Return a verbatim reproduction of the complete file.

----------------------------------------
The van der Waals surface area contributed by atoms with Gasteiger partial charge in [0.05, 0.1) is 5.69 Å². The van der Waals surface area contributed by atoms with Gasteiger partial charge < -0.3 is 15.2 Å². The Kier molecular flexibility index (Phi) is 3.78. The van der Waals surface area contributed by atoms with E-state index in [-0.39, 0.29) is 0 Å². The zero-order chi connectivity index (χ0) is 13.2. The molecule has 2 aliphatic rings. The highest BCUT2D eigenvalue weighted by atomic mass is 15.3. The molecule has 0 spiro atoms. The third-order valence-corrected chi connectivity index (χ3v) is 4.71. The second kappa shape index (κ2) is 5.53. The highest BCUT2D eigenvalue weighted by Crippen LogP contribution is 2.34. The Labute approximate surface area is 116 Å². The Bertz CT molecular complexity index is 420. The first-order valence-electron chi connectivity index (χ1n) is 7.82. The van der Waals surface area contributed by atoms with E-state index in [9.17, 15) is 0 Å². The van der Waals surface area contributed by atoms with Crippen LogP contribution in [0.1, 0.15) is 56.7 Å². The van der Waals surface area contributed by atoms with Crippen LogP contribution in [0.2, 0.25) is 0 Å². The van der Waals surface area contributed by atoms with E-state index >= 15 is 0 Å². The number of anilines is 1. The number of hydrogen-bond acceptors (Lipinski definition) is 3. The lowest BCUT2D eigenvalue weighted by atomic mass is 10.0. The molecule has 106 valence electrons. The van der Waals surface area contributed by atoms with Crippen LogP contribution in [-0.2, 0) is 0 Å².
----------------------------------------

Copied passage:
The van der Waals surface area contributed by atoms with Gasteiger partial charge in [0.05, 0.1) is 5.69 Å². The van der Waals surface area contributed by atoms with Gasteiger partial charge < -0.3 is 15.2 Å². The Kier molecular flexibility index (Phi) is 3.78. The van der Waals surface area contributed by atoms with E-state index in [-0.39, 0.29) is 0 Å². The zero-order chi connectivity index (χ0) is 13.2. The molecule has 2 aliphatic rings. The highest BCUT2D eigenvalue weighted by atomic mass is 15.3. The molecule has 0 spiro atoms. The third-order valence-corrected chi connectivity index (χ3v) is 4.71. The second kappa shape index (κ2) is 5.53. The highest BCUT2D eigenvalue weighted by Crippen LogP contribution is 2.34. The Labute approximate surface area is 116 Å². The Bertz CT molecular complexity index is 420. The first-order valence-electron chi connectivity index (χ1n) is 7.82. The van der Waals surface area contributed by atoms with E-state index in [9.17, 15) is 0 Å². The van der Waals surface area contributed by atoms with Crippen LogP contribution in [0.1, 0.15) is 56.7 Å². The van der Waals surface area contributed by atoms with Crippen LogP contribution in [0.2, 0.25) is 0 Å². The van der Waals surface area contributed by atoms with E-state index >= 15 is 0 Å². The number of anilines is 1. The number of hydrogen-bond acceptors (Lipinski definition) is 3. The lowest BCUT2D eigenvalue weighted by atomic mass is 10.0. The molecule has 106 valence electrons. The van der Waals surface area contributed by atoms with Crippen LogP contribution in [-0.2, 0) is 0 Å².